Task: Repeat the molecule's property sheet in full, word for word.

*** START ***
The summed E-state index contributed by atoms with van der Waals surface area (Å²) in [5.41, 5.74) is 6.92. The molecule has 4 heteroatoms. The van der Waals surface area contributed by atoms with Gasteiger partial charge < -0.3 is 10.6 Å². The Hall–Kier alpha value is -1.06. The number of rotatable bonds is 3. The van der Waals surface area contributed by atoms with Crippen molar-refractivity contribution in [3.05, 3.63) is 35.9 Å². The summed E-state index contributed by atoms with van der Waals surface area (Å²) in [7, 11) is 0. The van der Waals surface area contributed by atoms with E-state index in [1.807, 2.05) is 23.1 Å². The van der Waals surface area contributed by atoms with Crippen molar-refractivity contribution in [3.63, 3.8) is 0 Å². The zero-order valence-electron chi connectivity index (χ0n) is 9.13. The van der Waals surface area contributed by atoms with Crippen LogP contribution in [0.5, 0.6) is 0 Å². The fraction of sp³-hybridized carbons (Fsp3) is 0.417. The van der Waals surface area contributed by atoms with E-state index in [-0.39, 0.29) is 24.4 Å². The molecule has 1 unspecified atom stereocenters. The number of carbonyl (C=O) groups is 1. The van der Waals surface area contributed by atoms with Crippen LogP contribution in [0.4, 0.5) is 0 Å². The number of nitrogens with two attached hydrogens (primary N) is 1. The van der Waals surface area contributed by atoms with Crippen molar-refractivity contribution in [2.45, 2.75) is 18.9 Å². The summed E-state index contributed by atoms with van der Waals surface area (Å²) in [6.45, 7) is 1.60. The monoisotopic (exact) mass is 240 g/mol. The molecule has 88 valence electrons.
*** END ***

The summed E-state index contributed by atoms with van der Waals surface area (Å²) in [5.41, 5.74) is 6.92. The molecule has 4 heteroatoms. The van der Waals surface area contributed by atoms with Gasteiger partial charge < -0.3 is 10.6 Å². The Hall–Kier alpha value is -1.06. The number of rotatable bonds is 3. The van der Waals surface area contributed by atoms with Crippen molar-refractivity contribution in [3.05, 3.63) is 35.9 Å². The summed E-state index contributed by atoms with van der Waals surface area (Å²) in [7, 11) is 0. The van der Waals surface area contributed by atoms with E-state index in [1.807, 2.05) is 23.1 Å². The van der Waals surface area contributed by atoms with Crippen molar-refractivity contribution in [3.63, 3.8) is 0 Å². The zero-order valence-electron chi connectivity index (χ0n) is 9.13. The van der Waals surface area contributed by atoms with Crippen LogP contribution in [0.5, 0.6) is 0 Å². The fraction of sp³-hybridized carbons (Fsp3) is 0.417. The van der Waals surface area contributed by atoms with E-state index in [-0.39, 0.29) is 24.4 Å². The molecule has 1 unspecified atom stereocenters. The number of carbonyl (C=O) groups is 1. The van der Waals surface area contributed by atoms with Crippen LogP contribution in [0.4, 0.5) is 0 Å². The number of nitrogens with two attached hydrogens (primary N) is 1. The van der Waals surface area contributed by atoms with Crippen molar-refractivity contribution in [2.45, 2.75) is 18.9 Å². The summed E-state index contributed by atoms with van der Waals surface area (Å²) in [6.45, 7) is 1.60. The monoisotopic (exact) mass is 240 g/mol. The molecule has 88 valence electrons.